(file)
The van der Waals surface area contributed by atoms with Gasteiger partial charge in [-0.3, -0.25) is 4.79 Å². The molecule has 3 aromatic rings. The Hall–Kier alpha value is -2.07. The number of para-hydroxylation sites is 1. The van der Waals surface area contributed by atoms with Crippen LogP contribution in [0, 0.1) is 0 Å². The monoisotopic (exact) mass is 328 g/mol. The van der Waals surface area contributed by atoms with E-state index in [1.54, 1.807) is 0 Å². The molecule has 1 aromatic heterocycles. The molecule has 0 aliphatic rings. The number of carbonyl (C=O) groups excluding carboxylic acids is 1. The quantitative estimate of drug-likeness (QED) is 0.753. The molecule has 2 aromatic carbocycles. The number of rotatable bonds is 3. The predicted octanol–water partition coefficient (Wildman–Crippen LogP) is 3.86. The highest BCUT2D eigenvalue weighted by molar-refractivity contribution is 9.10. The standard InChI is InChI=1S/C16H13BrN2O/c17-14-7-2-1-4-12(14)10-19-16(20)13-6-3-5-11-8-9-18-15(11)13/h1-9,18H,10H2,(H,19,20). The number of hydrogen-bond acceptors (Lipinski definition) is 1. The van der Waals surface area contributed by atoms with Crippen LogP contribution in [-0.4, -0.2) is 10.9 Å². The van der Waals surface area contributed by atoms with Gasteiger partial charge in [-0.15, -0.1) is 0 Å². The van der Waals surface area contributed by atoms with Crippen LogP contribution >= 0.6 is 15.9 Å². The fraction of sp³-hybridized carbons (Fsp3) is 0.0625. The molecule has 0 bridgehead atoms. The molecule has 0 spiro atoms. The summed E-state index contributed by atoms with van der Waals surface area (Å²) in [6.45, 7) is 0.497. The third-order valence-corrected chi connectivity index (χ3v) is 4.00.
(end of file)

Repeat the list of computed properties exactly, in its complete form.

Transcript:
The van der Waals surface area contributed by atoms with Gasteiger partial charge in [-0.3, -0.25) is 4.79 Å². The molecule has 3 aromatic rings. The Hall–Kier alpha value is -2.07. The number of para-hydroxylation sites is 1. The van der Waals surface area contributed by atoms with Crippen LogP contribution in [0, 0.1) is 0 Å². The monoisotopic (exact) mass is 328 g/mol. The van der Waals surface area contributed by atoms with E-state index in [1.54, 1.807) is 0 Å². The molecule has 1 aromatic heterocycles. The molecule has 0 aliphatic rings. The number of carbonyl (C=O) groups excluding carboxylic acids is 1. The quantitative estimate of drug-likeness (QED) is 0.753. The molecule has 2 aromatic carbocycles. The number of rotatable bonds is 3. The predicted octanol–water partition coefficient (Wildman–Crippen LogP) is 3.86. The highest BCUT2D eigenvalue weighted by molar-refractivity contribution is 9.10. The standard InChI is InChI=1S/C16H13BrN2O/c17-14-7-2-1-4-12(14)10-19-16(20)13-6-3-5-11-8-9-18-15(11)13/h1-9,18H,10H2,(H,19,20). The number of hydrogen-bond acceptors (Lipinski definition) is 1. The van der Waals surface area contributed by atoms with Crippen LogP contribution in [-0.4, -0.2) is 10.9 Å². The van der Waals surface area contributed by atoms with Gasteiger partial charge in [-0.15, -0.1) is 0 Å². The van der Waals surface area contributed by atoms with Crippen LogP contribution >= 0.6 is 15.9 Å². The fraction of sp³-hybridized carbons (Fsp3) is 0.0625. The molecule has 0 bridgehead atoms. The molecule has 0 spiro atoms. The summed E-state index contributed by atoms with van der Waals surface area (Å²) in [6.45, 7) is 0.497. The third-order valence-corrected chi connectivity index (χ3v) is 4.00.